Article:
Four things to do this week of Jan. 3 to 9

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In “School of Chocolate,” Insta-famous pastry chef Amaury Guichon twists the food competition format by choosing not to eliminate chefs at the end of each episode. Screencap from NETFLIX/YOUTUBE

At the start of the New Year, submit poetry about fandoms, keep track of your reading habits, purchase a calendar with a cause, and enjoy not-quite trashy reality shows.

Get Bookly

For everyone who’s still into “new year’s resolutions,” there’s a chance that one of the things you want in there is “read more books.” I don’t blame you. The increasing disinformation and annoying levels of social media has made me turn to books more. While there’s Goodreads to track your reading throughout the year, the app Bookly gives you the metrics of your reading: your pace, duration, and even how many hours are left until you finish the book. I use Bookly when wrestling with doorstops, your garden variety “Moby Dicks” or “Anna Kareninas.” I used it to finish the 782-page “Jonathan Strange and Mr. Norrell'' by Susanna Clarke last year, which took 14 hours and 17 minutes to read (spread in less than a month), with a pace of 40 pages per hour. Learning about my reading metrics encouraged me to read the whopping 1001-page “The Way of Kings,” the first book in Brandon Sanderson’s Stormlight Archive. It took me 22 hours and 8 minutes to finish at a pace of 52 pages per hour in a span of a month and a half. Perfect for taking on Russian classics or, really, just any book, so you can get to know more of how you read. The free version lets you add 10 books so choose wisely. — DON JAUCIAN

Add to cart: the Gantala Press 2022 Calendar

Sure you probably have a bunch of calendars by now but if you’re looking for something meaningful, there’s the Gantala Press 2022 Calendar. The vibrant 12 x 18 inches calendar features 12 illustrated portraits of women leaders from the peasant, indigenous, urban poor, LGBT, and labor sectors in the Philippines, all by Marian Hukom. Copies are limited so head on to the Gantala Press Shopee page. Proceeds will go to the feminist press’ publishing work (focused on communities in the margins) and advocacy, which supports “the dispossessed and other victims of state violence.” — CNN PHILIPPINES LIFE STAFF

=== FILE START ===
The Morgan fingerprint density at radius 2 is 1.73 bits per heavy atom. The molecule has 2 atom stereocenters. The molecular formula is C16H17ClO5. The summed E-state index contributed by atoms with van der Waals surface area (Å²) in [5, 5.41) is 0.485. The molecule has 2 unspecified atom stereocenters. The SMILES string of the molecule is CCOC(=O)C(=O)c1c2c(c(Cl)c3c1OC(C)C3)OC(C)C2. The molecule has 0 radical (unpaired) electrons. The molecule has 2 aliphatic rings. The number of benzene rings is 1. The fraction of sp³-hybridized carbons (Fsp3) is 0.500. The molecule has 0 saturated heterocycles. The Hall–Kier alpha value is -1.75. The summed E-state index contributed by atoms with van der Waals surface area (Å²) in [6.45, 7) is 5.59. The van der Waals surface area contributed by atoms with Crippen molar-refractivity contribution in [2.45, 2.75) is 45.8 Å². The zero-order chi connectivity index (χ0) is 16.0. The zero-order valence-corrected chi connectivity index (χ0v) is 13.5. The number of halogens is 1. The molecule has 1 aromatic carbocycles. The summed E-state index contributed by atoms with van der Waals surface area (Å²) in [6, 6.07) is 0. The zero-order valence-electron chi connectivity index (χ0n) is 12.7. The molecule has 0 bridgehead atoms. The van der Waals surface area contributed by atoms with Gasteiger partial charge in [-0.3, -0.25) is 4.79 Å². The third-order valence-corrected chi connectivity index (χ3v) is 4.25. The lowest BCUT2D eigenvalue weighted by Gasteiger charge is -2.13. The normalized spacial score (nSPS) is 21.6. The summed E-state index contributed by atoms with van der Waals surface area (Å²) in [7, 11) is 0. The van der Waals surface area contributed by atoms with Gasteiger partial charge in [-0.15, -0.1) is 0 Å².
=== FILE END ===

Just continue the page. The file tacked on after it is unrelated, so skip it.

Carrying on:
Learn more about Gantala Press here.

Write poetry about your fandom

The online journal Horde Poetry is calling for submissions for “​​poems on fandoms and fan interactions, idols, biases and bias wreckers on any fandom written from a Filipino perspective,” with priority on Filipino fandoms. The issue will be edited by Palanca winner Paolo Manalo (“Happily Ever Ek-ek: Poems,” and “Jolography”). Deadline for submissions is on Feb. 14, 2022. For more details visit the Horde Poetry submissions page. — CNN PHILIPPINES LIFE STAFF

Enjoy these not-quite trashy reality shows

Some of my recent favorite shows on Netflix have been complete surprises — the food competition show “School of Chocolate” and the ongoing Korean dating show “Single’s Inferno.” Between the two shows, I quite like how they’ve refreshed their respective sub-genres into something refreshing. In “School of Chocolate,” Insta-famous pastry chef Amaury Guichon twists the food competition format by choosing not to eliminate chefs at the end of each episode. True to “school” in the title, he instead relegates the bottom two of each round and gives them one on one tutorials to perfect their craft; they’re allowed to rejoin the next round, this time much better equipped to vie for the top prize. Guichon is a fantastic teacher. He is generous with knowledge, strict, but always delivers his critique with diplomacy. I like that a show forewent with cattiness and instead created an environment where you’re rooting for everyone to win.

Post-”School of Chocolate,” the algorithm thought it would be funny to suggest “Single’s Inferno,” a Korean reality dating competition. Attractive individuals are stuck on a deserted island (the eponymous inferno) with the intention of pairing up with the other castaways. Once they are able to genuinely form a connection and “become a couple,” they’re airlifted away to a fancy hotel (called “paradise”) where they can eat good food and ask each other questions about their age and profession (asking these are not allowed on inferno). What got me hooked on this show is how well the casting was; though I would later on learn that all the contestants are a mix of content creators/influencers/models, I do find most of them — okay, the women — incredibly charming. Unfortunately it’s very heteronormative (otherwise, the men might never get picked), but it’s got enough charms for me not to mind that. The last two episodes are on Jan. 8, but I do warn you to budget your binge watch because the cliffhanger will make you very impatient (like me). — MARGA BUENAVENTURA

“School of Chocolate” and “Single’s Inferno” are available on Netflix.